Renewable and zero emissions heating systems in affordable housing projects: evaluation

An evaluation of renewable and zero emissions heating systems in 21 Scottish affordable housing projects. This study assesses the estimated, actual, and counterfactual costs of the projects’ heating systems and determines the drivers behind decision making.

3. Methodology

3.1. Overview

The scope of our research and this report consists of three work packages, as summarised in the overview diagram in Figure 1, which was devised by the Scottish Government. The detailed methodology for the three work packages is detailed in Section 3.2 and the rest of this report summarises our findings. For ease of understanding, work package 2 has been presented first as this ordering allows for the findings from work package 1 to be better understood.

Figure 1: Overview of evaluation scope
A diagram showing the content of the work packages in this project

3.2. Detailed Methodology

3.2.1. Work package 1

Work package 1 focussed on collecting cost information from each of the affordable housing projects that participated in the study. The following information was requested from each project:

  • Estimated and actual capital cost breakdowns for heating systems
  • Estimated comparative capital costs for counterfactual carbon-intensive systems
  • Network costs associated with the heating systems
  • Heat and hot water demand and annual costs for chosen and counterfactual systems.

Of the 21 projects, 15 were at a sufficient stage of development to provide at least some of this information, and all but two of these shared cost and/or energy demand data. This information was collated for each project and for each heating system technology. Using programme-averaged values, heating system operational and running costs were characterised for four occupancy-based housing archetypes.

3.2.2. Work package 2

Work package 2 involved remote interviews with the representatives of each project to understand the decision-making process that led to the chosen heating systems, as well as the stakeholders' perceptions across several themes, including:

  • Choice of technology
  • User impacts
  • Supply chain interaction
  • Innovation

We also conducted interviews with the supply chain to determine their capacity to deliver zero-carbon heating to affordable housing projects. Interviews were held via Microsoft Teams, lasting 30 minutes to an hour. A discussion guide was developed and adhered to in order to ensure continuity of the themes covered in each discussion, whilst allowing for stakeholders to focus on topics that they considered important.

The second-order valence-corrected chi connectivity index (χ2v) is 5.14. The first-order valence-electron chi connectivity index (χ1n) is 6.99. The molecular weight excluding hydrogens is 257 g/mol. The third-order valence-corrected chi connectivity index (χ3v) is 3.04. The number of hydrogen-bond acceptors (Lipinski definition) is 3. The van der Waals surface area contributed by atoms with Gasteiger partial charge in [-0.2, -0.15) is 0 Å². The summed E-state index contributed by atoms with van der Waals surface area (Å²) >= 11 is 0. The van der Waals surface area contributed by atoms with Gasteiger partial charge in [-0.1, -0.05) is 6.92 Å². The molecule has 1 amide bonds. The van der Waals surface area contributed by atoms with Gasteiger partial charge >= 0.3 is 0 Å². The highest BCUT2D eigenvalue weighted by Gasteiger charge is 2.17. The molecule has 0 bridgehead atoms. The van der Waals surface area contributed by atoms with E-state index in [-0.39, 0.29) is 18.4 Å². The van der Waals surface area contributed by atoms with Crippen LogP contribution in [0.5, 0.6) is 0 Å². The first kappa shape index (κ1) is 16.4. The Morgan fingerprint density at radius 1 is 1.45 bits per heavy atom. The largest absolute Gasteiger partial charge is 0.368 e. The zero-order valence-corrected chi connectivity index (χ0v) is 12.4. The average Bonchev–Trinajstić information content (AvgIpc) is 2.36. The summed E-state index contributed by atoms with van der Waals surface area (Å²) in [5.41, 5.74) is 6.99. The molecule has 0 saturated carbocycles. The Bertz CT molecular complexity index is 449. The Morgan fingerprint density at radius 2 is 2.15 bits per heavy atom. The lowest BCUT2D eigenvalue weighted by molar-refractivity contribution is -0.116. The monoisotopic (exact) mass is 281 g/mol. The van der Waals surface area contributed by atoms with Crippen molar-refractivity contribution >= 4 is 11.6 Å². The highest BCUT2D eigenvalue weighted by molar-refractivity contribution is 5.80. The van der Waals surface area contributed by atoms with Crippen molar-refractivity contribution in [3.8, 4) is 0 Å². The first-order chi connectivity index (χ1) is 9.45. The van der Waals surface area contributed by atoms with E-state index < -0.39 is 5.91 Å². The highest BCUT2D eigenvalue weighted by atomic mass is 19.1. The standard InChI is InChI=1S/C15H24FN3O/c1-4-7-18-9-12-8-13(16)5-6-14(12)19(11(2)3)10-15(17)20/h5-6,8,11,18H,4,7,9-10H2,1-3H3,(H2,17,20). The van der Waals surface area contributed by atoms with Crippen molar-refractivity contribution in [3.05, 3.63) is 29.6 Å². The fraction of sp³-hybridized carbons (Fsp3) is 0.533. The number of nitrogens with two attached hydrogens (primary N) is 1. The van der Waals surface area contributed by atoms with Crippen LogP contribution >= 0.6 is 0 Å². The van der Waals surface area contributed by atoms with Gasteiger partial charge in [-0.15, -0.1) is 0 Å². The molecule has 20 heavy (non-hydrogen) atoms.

The project stakeholder interviews focussed on identifying the experiences and views of Councils and RSLs on:

  • Motivations for low carbon heating
  • The decision-making process
  • Technology costs
  • Network connection issues and costs
  • Challenges faced for low carbon heating systems
  • Supply chain capacity and capability to deliver
  • Plans for monitoring the installations

The supply chain stakeholder interviews focussed on identifying the experiences and views of low carbon technology providers on:

  • Barriers to housing developers on choosing low carbon technologies
  • Key challenges they face
  • Supply chain capacity and capability to deliver
  • Critical points in the supply chain
  • Products and services offered to housing developers

Lastly, we also met remotely with consultants from Riccardo Energy & Environment and Ramboll in order to ensure cohesion between the findings of this evaluation and their complementary studies for the Scottish Government.

3.2.3. Work package 3

Work package 3 centred on analysing the findings from the two preceding work packages, in order to highlight the most important findings and areas where further study or action is recommended. Locogen has provided rationale and suggested methodologies for recommended areas of investigation, intervention and innovation, to be included in future evaluations.



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